In this period of low interest rates and yields, investors are looking for ways to upgrade portfolio yields. Most big name stocks pay dividends, a few offer attractive yields. 3 with excellent records of paying dividends and high yields are selected below. In all fairness, all yields above 4% carry a certain amount of risk above and beyond the ordinary risk associated with dividends.
Kimberly-Clark is an old line paper company which has been paying annual dividend since 1935 and has raised the dividends for 39 consecutive years. Businesses include personal, professional and health care products with popular brands including: Kleenex, Huggies, Scott and Kotex. Its brands typically hold No. 1 or No. 2 share positions in more than 80 countries. Half of sales come from outside the U.S.
After reporting Q2 results, KMB is guiding 2011 EPS at 4.80-5.05. Because of inflationary pressures KMB expects that adjusted EPS will be in the lower half of the guidance. Net sales increase are expected at 5-7% versus previous guidance for an increase of 4-6%. Organic sales should grow 2-4%. Analysts project EPS next year will be above $5.20. Selling at 63.04, KMB yields 4.4% with a P/E of 13X.
Kimberly-Clark --- 10 years
Leggett & Platt is a leading manufacturer of components for bedding and residential furniture, carpet underlay, components for office furniture, automotive seat support and bedding industry machinery. At the end of 2007, it adopted a new strategy - total shareholder return (TSR) with its goal of 12-15% annual returns to place LEG in the top 1/3 of S&P 500 companies. TSR = (stock price change + dividends) / initial price. The 3 year average TSR for 2008-2010 put LEG in the top 8% of the S&P 500 and 2009-2011 (to date) puts LEG in the top half of the S&P 500. LEG has a very strong balance sheet and cash flow financed share repurchases of 3-7% per year.
LEG has leverage. Every $100 million increase of sales will add 10¢ to EPS. Its goal is to raise sales longer term at least 4-5% per year with a target of $4 billion bringing EPS to roughly $2.00. Foreign sales were 5% of the total in 1995 and have grown to 28% last year with China the leading overseas market (accounting for nearly 10%). LEG has been paying dividends annually since 1939 and increasing the annual dividend for 40 consecutive years. This week, the annual dividend was raised another 4¢ to $1.12. Selling at $19.30, LEG yields 5.8% with a P/E of under 14X. If EPS rises to $1.70 next year (as analysts expect), the P/E would fall to 11X.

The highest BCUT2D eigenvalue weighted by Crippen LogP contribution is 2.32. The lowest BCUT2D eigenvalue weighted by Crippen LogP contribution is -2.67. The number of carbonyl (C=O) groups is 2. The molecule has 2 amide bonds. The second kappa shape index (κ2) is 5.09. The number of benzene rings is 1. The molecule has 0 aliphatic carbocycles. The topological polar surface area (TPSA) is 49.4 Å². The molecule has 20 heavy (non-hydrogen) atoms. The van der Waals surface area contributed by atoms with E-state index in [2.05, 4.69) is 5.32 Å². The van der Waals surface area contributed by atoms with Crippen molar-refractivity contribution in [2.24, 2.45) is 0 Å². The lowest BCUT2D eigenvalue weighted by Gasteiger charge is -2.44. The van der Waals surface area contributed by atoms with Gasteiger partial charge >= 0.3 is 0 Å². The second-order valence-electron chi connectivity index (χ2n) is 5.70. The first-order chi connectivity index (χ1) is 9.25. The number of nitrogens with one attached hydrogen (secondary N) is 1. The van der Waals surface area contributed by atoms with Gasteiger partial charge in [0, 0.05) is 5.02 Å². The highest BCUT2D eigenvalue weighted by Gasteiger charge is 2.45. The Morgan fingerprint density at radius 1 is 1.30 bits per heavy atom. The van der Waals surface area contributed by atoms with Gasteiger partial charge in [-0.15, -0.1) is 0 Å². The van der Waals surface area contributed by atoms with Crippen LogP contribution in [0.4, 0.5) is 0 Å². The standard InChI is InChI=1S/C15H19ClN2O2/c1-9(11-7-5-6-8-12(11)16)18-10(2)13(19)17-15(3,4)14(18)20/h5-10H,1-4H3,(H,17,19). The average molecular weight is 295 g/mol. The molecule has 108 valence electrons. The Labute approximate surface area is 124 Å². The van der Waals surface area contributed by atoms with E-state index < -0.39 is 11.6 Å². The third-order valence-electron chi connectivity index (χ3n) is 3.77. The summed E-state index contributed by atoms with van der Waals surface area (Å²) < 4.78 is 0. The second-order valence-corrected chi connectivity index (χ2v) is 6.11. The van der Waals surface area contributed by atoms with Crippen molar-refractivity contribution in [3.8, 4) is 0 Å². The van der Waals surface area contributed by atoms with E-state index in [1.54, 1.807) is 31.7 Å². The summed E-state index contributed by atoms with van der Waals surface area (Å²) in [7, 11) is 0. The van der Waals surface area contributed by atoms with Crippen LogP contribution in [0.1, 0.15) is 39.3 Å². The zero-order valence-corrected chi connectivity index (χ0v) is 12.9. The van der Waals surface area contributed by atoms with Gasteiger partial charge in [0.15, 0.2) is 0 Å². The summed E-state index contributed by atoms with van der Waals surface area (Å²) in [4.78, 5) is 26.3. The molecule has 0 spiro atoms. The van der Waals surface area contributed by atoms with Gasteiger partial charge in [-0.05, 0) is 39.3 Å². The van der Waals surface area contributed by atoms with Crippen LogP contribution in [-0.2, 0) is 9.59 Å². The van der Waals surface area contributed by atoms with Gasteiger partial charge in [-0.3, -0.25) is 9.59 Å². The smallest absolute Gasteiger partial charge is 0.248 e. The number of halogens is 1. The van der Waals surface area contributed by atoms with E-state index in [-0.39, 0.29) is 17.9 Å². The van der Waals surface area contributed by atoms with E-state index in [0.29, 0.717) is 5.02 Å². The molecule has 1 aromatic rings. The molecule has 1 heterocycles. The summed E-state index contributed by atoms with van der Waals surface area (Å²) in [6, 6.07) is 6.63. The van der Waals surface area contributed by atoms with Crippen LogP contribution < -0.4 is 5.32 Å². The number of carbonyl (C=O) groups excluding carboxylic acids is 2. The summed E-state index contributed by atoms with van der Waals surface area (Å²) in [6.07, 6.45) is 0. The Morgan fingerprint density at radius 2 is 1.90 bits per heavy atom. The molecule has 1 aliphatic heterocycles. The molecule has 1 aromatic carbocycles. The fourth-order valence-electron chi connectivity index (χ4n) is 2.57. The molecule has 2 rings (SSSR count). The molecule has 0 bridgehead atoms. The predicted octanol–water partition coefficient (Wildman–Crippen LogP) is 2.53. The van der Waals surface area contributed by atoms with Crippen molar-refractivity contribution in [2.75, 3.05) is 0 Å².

Leggett-Platt --- 10 years
Lilly is the 10th largest pharmaceutical company in the world with clinical research conducted in more than 50 countries, manufacturing plants in 13 countries and products are marketed in 143 countries. Q2 sales were $6½ billion with EPS of $1.07. LLY is noted for its high yield (5½%) but it has risk attached. It's been paying a dividend annually since 1885 and had been a long time Dividend Aristocrat. But last year it failed to raise the dividend above $1.96 (paid in the prior year) causing it to lose its status as a Dividend Aristocrat. LLY is facing patent expiration for its top drugs and has to wait for approval of major drugs to replace lost revenue. Below are Q2 sales (in billions) for 3 top drugs, accounting for a high percentage of $6¼ billion total sales. Zyprexa loses protection in Q4 and the other 2 lose protection in 2013.
- Zyprexa $1.4
- Cymbalta 1.0
- Humalog 0.6
LLY is fighting back to maintain earnings. Its medicines are reporting higher sales. Last week, it announced a strategic collaboration with Lupin Limited of India to distribute Lilly's insulin products in India and Nepal. Lilly has a history in insulin production dating back to 1923 and caring for an estimated 51 million diabetes patients in India has a high priority. In March LLY offered to buy the animal health business of Janssen Pharmaceutica from Johnson & Johnson (NYSE:JNJ). At $35.84, the stock yields 5½% and the P/E should rise to almost 10X based on next year analyst earnings of $3.70.
Eli Lilly --- 10 years
Higher yields carry added risk but these dividends are covered by earnings and cash flow. KMB is coping with rising costs and expanding its overseas business (as are the others). LLY is only for the very brave, but has a high yield and offers appreciation potential if new drugs are approved. My favorite is LEG because it has the best approach, using TSR to measure results. A 6% yield is a good start on growing any investment and when the economy recovers, its leverage should bring a major increase in earnings (necessary for larger increases in dividends).
Disclosure: I am long LLY.